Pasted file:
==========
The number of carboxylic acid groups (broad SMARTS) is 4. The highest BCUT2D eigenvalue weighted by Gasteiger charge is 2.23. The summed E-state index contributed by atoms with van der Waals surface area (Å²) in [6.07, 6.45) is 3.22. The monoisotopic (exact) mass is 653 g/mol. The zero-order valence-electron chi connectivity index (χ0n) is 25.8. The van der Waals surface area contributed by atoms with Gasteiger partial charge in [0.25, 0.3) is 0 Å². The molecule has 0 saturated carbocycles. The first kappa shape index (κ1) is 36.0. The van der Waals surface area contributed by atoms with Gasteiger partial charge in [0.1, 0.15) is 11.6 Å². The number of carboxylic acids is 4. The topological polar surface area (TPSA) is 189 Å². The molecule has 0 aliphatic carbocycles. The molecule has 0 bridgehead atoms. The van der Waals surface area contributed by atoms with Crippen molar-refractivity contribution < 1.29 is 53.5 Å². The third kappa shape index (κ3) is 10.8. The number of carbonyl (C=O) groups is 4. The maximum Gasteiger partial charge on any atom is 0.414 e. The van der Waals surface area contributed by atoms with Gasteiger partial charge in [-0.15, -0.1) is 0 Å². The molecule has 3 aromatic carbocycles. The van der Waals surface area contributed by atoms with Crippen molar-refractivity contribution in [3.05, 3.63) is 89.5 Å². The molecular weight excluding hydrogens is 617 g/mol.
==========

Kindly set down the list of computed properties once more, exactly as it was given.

The number of carboxylic acid groups (broad SMARTS) is 4. The highest BCUT2D eigenvalue weighted by Gasteiger charge is 2.23. The summed E-state index contributed by atoms with van der Waals surface area (Å²) in [6.07, 6.45) is 3.22. The monoisotopic (exact) mass is 653 g/mol. The zero-order valence-electron chi connectivity index (χ0n) is 25.8. The van der Waals surface area contributed by atoms with Gasteiger partial charge in [0.25, 0.3) is 0 Å². The molecule has 0 saturated carbocycles. The first kappa shape index (κ1) is 36.0. The van der Waals surface area contributed by atoms with Gasteiger partial charge in [0.1, 0.15) is 11.6 Å². The number of carboxylic acids is 4. The topological polar surface area (TPSA) is 189 Å². The molecule has 0 aliphatic carbocycles. The molecule has 0 bridgehead atoms. The van der Waals surface area contributed by atoms with Crippen molar-refractivity contribution < 1.29 is 53.5 Å². The third kappa shape index (κ3) is 10.8. The number of carbonyl (C=O) groups is 4. The maximum Gasteiger partial charge on any atom is 0.414 e. The van der Waals surface area contributed by atoms with Gasteiger partial charge in [-0.15, -0.1) is 0 Å². The molecule has 3 aromatic carbocycles. The van der Waals surface area contributed by atoms with Crippen molar-refractivity contribution in [3.05, 3.63) is 89.5 Å². The molecular weight excluding hydrogens is 617 g/mol.